News & Events
David Dyess: Partnership helps foster positive path for youth
David Dyess is chief of police for the city of Stuart.
How can we keep our community’s youth on a positive path toward becoming law-abiding, tax-paying, productive citizens here in Stuart and throughout Martin County?
How can we keep our neighborhoods safe?
One clear way to achieve these goals is to come together to support our youngest residents, especially those who need it the most. The Stuart Police Department is proud to be a partner in this mission, and our work couldn’t be done without the support of the Children’s Services Council of Martin County. The Council, a dedicated source of ad valorem taxes to fund children and family programs, has been the backbone of our successful collaboration in East Stuart for more than a decade.
Known as the East Stuart Youth Initiative, this partnership consists of the police department, along with the city of Stuart’s Community Service Department, the Boys & Girls Clubs of Martin County, and Tykes and Teens. These agencies work together to provide a variety of low-cost services under one roof (the East 10th Street Recreation Center) to children and families living throughout Martin County.
This is a unique, holistic approach to meeting the needs of our entire community. With the substantial oversight and guidance provided by the Children’s Services Council, this partnership is a model for success.
Along with low-cost programs to keep kids engaged, and learning and growing while school is out, this initiative includes mental health services, a voluntary program for suspended students, gang prevention programming and positive adult role models. There are anti-drug programs, sports and art programs, cultural diversity initiatives, homework help with certified teachers and, what I am most proud of, the Youth Intervention First Offender Program.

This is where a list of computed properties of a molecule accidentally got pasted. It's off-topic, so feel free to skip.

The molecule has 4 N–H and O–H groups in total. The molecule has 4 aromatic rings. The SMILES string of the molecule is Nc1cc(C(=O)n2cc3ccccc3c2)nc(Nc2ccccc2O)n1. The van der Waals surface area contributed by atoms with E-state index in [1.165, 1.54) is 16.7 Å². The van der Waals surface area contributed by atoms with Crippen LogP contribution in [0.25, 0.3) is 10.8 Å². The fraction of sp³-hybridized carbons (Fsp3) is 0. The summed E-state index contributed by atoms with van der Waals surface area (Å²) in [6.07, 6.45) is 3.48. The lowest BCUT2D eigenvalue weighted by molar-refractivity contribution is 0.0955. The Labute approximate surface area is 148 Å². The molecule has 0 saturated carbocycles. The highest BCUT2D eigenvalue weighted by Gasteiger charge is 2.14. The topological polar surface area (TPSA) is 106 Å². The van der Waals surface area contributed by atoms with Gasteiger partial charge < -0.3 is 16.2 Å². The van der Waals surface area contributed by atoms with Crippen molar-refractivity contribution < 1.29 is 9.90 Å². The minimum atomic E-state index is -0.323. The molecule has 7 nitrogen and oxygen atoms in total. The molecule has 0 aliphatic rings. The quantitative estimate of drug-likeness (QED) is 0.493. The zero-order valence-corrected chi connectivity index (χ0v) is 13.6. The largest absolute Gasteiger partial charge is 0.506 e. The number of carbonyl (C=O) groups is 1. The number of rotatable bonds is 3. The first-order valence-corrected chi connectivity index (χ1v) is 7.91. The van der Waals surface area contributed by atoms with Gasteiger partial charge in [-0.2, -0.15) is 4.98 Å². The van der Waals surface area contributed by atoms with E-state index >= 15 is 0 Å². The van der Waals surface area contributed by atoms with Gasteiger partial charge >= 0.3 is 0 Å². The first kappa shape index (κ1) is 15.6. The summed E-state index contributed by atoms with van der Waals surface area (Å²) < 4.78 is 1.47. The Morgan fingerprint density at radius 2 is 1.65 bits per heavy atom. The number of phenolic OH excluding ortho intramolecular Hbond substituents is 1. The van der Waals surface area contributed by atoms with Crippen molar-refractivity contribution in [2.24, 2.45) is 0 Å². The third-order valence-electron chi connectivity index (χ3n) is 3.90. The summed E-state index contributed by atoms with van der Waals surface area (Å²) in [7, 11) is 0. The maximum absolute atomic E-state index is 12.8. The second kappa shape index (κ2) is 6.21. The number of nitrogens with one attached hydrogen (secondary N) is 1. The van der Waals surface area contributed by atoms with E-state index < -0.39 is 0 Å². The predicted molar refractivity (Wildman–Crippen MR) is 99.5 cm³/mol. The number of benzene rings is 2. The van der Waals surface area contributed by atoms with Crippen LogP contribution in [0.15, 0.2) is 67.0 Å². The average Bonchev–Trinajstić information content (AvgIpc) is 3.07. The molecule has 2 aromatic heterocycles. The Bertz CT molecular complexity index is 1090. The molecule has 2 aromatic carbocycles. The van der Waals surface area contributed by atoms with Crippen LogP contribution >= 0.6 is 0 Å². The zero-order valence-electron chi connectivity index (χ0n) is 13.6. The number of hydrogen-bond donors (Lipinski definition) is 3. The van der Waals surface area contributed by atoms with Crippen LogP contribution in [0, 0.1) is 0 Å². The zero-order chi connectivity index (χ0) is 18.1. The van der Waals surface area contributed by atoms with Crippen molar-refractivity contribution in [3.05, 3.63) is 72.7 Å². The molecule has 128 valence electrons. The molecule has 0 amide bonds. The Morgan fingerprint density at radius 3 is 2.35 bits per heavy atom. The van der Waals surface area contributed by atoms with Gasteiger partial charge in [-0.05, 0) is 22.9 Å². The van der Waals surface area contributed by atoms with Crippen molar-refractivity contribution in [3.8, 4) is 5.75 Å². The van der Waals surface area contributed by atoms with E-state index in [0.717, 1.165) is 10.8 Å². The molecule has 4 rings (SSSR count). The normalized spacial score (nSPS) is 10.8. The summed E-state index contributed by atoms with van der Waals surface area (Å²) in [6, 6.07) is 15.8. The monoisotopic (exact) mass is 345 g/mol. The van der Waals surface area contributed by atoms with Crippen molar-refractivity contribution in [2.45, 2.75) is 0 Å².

This program accepts juveniles who are non-violent, first-time offenders who commit misdemeanor crimes. The program imposes sanctions without involving the criminal justice system, saving taxpayers thousands of dollars per child. Our success rate is very high the vast majority of participants never re-offend.
With Council funding as a vital part of the process, we see results. In the 2012-13 Council grant year, we served 500 youth in the East Stuart Youth Initiative. More than 95 percent of those participants were not involved in the juvenile justice system. This reduces our overall tax burden by allowing our police officers to focus on other areas of the community and keep our kids out of the criminal justice system.
Stuart is safer, and our kids are more likely to reach their full potential.
I am proud to be a part of a police department and community that values and prioritizes prevention programs to keep our children on a path to becoming productive adults. The Children’s Services Council is crucial to our success. Without the Council, our ability to provide this path for Martin County’s youth would not exist.
This November, all Martin County voters will decide whether to reauthorize the Children’s Services Council. I hope you will join me in supporting this successful agency.